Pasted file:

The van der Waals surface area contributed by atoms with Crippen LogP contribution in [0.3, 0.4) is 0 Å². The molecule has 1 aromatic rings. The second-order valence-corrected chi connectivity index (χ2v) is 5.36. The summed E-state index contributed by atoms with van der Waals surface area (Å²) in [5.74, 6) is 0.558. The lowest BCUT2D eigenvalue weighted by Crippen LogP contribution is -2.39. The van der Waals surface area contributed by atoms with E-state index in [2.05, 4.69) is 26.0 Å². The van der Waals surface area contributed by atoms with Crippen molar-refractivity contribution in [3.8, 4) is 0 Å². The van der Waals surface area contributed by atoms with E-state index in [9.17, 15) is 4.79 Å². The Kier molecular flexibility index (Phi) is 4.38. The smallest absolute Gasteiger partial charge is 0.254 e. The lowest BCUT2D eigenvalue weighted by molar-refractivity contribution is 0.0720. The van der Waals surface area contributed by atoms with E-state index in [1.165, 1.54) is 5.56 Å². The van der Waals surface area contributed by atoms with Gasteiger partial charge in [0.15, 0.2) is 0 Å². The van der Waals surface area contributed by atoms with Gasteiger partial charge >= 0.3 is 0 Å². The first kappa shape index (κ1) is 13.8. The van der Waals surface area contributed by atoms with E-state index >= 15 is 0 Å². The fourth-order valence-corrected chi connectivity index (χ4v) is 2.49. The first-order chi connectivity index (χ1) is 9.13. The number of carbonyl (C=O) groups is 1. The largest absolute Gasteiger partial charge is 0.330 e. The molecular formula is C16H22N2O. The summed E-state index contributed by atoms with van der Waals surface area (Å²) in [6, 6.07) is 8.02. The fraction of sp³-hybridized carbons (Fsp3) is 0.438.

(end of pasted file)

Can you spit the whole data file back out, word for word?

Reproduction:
The van der Waals surface area contributed by atoms with Crippen LogP contribution in [0.3, 0.4) is 0 Å². The molecule has 1 aromatic rings. The second-order valence-corrected chi connectivity index (χ2v) is 5.36. The summed E-state index contributed by atoms with van der Waals surface area (Å²) in [5.74, 6) is 0.558. The lowest BCUT2D eigenvalue weighted by Crippen LogP contribution is -2.39. The van der Waals surface area contributed by atoms with E-state index in [2.05, 4.69) is 26.0 Å². The van der Waals surface area contributed by atoms with Crippen molar-refractivity contribution in [3.8, 4) is 0 Å². The van der Waals surface area contributed by atoms with E-state index in [9.17, 15) is 4.79 Å². The Kier molecular flexibility index (Phi) is 4.38. The smallest absolute Gasteiger partial charge is 0.254 e. The lowest BCUT2D eigenvalue weighted by molar-refractivity contribution is 0.0720. The van der Waals surface area contributed by atoms with E-state index in [1.165, 1.54) is 5.56 Å². The van der Waals surface area contributed by atoms with Gasteiger partial charge in [0.15, 0.2) is 0 Å². The van der Waals surface area contributed by atoms with Gasteiger partial charge >= 0.3 is 0 Å². The first kappa shape index (κ1) is 13.8. The van der Waals surface area contributed by atoms with E-state index >= 15 is 0 Å². The fourth-order valence-corrected chi connectivity index (χ4v) is 2.49. The first-order chi connectivity index (χ1) is 9.13. The number of carbonyl (C=O) groups is 1. The largest absolute Gasteiger partial charge is 0.330 e. The molecular formula is C16H22N2O. The summed E-state index contributed by atoms with van der Waals surface area (Å²) in [6, 6.07) is 8.02. The fraction of sp³-hybridized carbons (Fsp3) is 0.438.